DBM moth activity can be monitored in fields using sticky panel type traps, such as Delta or wing traps, baited with a commercially-available DBM sex pheromone lure. Traps should be checked weekly and stick liners replaced as needed. There is not a set threshold currently for trap captures of DBM.

A person observing cabbage plants for signs of Diamondback Moth infestation.
Figure 7: Visual observations and trap capture in green cabbage in Virginia. Photo Credit: Taylore Sydnor

Chemical Control

A wide range of insecticides are registered for control of DBM. However, resistance levels in local populations often impact the efficacy of various products. Since the mid 2000s, the best control has been achieved with Bacillus thuringiensis products, various diamide insecticides, spinosyns, various insect growth regulators, emamectin benzoate, and tolfenpyrad. To reduce resistance development, it is strongly recommended to rotate sprays of insecticide groups by their mode of action throughout the growing season, or to seek other pest management strategies such as mating disruption or rotating away from brassica crops for a period, to break the life cycle of DBM.

References Cited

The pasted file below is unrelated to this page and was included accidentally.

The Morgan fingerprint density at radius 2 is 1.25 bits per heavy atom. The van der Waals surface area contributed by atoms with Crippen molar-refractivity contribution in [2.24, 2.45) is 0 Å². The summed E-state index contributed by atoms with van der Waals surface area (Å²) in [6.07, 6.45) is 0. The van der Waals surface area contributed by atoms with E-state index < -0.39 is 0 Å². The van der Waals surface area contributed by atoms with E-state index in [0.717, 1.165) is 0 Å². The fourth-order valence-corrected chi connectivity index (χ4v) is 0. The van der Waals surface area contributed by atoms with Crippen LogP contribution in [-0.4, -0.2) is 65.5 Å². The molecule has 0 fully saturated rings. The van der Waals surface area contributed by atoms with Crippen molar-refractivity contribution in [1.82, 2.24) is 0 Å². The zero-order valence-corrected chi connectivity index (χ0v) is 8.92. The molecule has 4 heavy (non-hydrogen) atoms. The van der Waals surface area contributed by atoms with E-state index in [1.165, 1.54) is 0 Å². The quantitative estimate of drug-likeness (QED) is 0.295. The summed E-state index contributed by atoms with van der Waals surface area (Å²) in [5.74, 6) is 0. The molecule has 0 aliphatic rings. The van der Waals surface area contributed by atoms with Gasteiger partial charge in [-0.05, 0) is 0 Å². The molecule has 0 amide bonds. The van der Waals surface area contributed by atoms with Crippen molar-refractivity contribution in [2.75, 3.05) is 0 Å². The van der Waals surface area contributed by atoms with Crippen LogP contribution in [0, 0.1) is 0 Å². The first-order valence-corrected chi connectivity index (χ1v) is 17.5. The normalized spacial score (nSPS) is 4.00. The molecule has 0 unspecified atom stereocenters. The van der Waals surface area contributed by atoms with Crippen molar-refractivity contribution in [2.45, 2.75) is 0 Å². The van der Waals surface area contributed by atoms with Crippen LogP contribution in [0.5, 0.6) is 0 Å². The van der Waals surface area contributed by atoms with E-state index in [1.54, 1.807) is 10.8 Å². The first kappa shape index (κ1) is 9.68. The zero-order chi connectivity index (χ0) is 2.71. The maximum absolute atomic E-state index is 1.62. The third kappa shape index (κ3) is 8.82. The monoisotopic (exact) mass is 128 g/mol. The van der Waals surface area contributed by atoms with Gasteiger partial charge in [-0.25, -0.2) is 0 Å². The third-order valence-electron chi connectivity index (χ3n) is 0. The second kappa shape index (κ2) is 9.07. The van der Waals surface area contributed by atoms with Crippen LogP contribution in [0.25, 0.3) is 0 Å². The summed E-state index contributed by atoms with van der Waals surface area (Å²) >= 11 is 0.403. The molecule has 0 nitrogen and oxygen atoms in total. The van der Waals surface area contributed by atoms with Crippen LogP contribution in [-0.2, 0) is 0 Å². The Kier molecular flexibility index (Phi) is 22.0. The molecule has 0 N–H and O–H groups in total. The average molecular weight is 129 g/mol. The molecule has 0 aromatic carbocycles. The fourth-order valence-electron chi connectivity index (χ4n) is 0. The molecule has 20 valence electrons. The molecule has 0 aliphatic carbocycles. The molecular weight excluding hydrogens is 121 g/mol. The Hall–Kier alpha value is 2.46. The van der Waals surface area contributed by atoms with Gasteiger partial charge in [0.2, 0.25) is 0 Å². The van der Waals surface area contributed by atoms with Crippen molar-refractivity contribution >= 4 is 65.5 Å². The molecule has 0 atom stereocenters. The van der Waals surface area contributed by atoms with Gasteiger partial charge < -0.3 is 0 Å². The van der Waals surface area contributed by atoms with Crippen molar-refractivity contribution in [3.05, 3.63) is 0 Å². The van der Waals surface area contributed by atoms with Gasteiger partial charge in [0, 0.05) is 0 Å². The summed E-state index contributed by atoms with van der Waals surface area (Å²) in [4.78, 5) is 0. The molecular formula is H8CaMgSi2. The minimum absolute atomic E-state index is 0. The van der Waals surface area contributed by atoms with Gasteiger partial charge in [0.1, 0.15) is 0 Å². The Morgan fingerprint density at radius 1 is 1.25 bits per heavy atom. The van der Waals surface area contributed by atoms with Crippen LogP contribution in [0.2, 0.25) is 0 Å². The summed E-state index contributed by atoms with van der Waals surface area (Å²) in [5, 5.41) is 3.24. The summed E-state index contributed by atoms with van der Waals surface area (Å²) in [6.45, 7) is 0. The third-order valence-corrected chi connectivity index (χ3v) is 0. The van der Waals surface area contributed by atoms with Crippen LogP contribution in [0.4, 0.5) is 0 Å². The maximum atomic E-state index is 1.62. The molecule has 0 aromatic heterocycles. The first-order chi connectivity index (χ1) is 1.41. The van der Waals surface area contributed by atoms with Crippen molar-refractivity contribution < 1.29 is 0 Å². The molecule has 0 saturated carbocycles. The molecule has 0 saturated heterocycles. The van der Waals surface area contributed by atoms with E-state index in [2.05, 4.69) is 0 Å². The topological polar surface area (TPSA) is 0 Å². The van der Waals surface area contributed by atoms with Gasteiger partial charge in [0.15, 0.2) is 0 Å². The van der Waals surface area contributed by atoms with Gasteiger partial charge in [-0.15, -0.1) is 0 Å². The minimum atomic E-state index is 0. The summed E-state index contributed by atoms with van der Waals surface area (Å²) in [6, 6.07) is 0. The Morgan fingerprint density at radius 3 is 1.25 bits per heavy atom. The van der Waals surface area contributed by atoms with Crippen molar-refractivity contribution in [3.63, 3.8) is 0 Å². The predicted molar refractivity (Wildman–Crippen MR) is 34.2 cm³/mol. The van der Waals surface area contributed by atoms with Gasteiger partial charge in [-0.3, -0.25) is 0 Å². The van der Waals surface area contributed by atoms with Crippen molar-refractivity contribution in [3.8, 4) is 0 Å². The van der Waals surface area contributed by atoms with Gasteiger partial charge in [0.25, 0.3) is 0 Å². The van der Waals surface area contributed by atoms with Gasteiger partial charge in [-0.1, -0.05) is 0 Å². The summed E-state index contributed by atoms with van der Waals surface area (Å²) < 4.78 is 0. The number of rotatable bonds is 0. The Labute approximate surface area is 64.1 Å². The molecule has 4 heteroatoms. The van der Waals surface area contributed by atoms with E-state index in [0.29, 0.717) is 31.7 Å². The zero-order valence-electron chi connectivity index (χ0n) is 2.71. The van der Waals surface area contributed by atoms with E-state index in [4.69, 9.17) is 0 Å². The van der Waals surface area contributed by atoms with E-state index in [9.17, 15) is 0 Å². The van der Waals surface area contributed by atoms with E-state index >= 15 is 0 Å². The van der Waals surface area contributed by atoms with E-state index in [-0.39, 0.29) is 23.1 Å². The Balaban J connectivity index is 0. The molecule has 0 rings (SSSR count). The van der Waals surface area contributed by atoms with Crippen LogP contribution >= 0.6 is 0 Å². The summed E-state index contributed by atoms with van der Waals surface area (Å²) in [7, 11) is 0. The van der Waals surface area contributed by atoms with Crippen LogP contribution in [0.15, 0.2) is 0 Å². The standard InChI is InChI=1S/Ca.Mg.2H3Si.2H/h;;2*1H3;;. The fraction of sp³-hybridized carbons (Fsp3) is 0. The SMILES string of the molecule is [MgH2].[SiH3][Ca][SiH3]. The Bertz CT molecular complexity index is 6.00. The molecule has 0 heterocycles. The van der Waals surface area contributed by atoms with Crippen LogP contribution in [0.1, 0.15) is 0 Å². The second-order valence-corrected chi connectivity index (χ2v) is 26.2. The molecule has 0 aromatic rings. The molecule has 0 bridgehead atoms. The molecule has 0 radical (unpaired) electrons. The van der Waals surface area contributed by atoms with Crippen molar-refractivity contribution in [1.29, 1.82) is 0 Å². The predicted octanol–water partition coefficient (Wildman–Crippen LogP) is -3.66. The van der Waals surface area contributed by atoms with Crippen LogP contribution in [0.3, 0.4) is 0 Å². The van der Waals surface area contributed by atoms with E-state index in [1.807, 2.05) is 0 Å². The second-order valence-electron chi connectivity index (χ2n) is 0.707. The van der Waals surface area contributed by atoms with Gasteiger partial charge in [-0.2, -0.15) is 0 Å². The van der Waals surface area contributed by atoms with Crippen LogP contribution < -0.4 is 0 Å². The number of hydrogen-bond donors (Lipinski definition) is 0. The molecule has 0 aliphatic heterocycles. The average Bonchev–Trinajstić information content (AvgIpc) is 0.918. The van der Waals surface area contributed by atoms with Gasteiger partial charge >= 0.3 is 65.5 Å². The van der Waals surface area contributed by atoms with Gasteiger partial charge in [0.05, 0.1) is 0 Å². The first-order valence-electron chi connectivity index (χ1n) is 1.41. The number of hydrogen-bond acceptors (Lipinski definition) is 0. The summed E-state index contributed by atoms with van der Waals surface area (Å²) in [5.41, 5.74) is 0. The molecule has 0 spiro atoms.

Baker, P.B., Shelton, A.M., Andaloro, J.T., 1982. Monitoring of Diamondback Moth (Lepidoptera: Yponomeutidae) in Cabbage with Pheromones. J Econ Entomology 75: 1025-1028.

Cordero, R.J., Bloomquist, J.R., Kuhar, T.P., 2006. Susceptibility of two diamondback moth parasitoids, Diadegma insulare (Cresson) (Hymenoptera; Ichneumonidae) and Oomyzus sokolowskii (Kurdjumov) (Hymenoptera; Eulophidae), to selected commercial insecticides. Science Direct. Biological Control 1: 48-54.

Hill, T.A., Foster, R.E., 2000. Effect on insecticides on the diamondback moth (Lepidoptera: Plutellidae) and its parasitoid Diadegma insulare (Hymenoptera: Ichneumonidae). Journal of Economic Entomology 93: 763-768.

Munir, S., Dosdall, L.M., O’Donovan, J.T., 2014. Evolutionary Ecology of Diamondback Moth, Plutella xylostella (L.) and Diadegma insulare (Cresson) in North America: A Review. Annual Research and Review in Biology 5(3): 189-205.

Philips, C. R., Fu, Z., Kuhar, T. P., Shelton, A. M., Cordero, R. J., 2014. Natural History, Ecology, and Management of Diamondback Moth (Lepidoptera: Plutellidae), with Emphasis on the United States. J. Integ. Pest Mngmt. 5(3): 1-11.

Riley, D., Smith, H., Bennett, J., Torrance, P., Huffman, E., Sparks, Jr, A., Gruver, C., Dunn, T., Champagne, D., 2020. Regional Survey of Diamondback Moth (Lepidoptera: Plutellidae) Response to Maximum Dosages of Insecticides in Georgia and Florida. J. Econ. Entomol.113(5): 2458-2464.

Talekar, N.S. and Hu, W.J., 1996. Characteristics of Parasitism of Plutella xylostella (Lep: Plutellidae) by Oomyzus sokolowskii (Hym., Eulophidae). Entomophaga 41: 45-52.

Talekar, N.S., and Shelton, A.M., 1993. Biology, Ecology, and Management of the Diamondback Moth. Annual Review of Entomology 38: 275- 301.

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Publication Date

February 23, 2024

Diamondback moth is one of the most important pests of brassica crops worldwide including Virginia primarily because of its ability to develop resistance to various insecticides. This fact sheet provides basic information on the biology and management of this pest.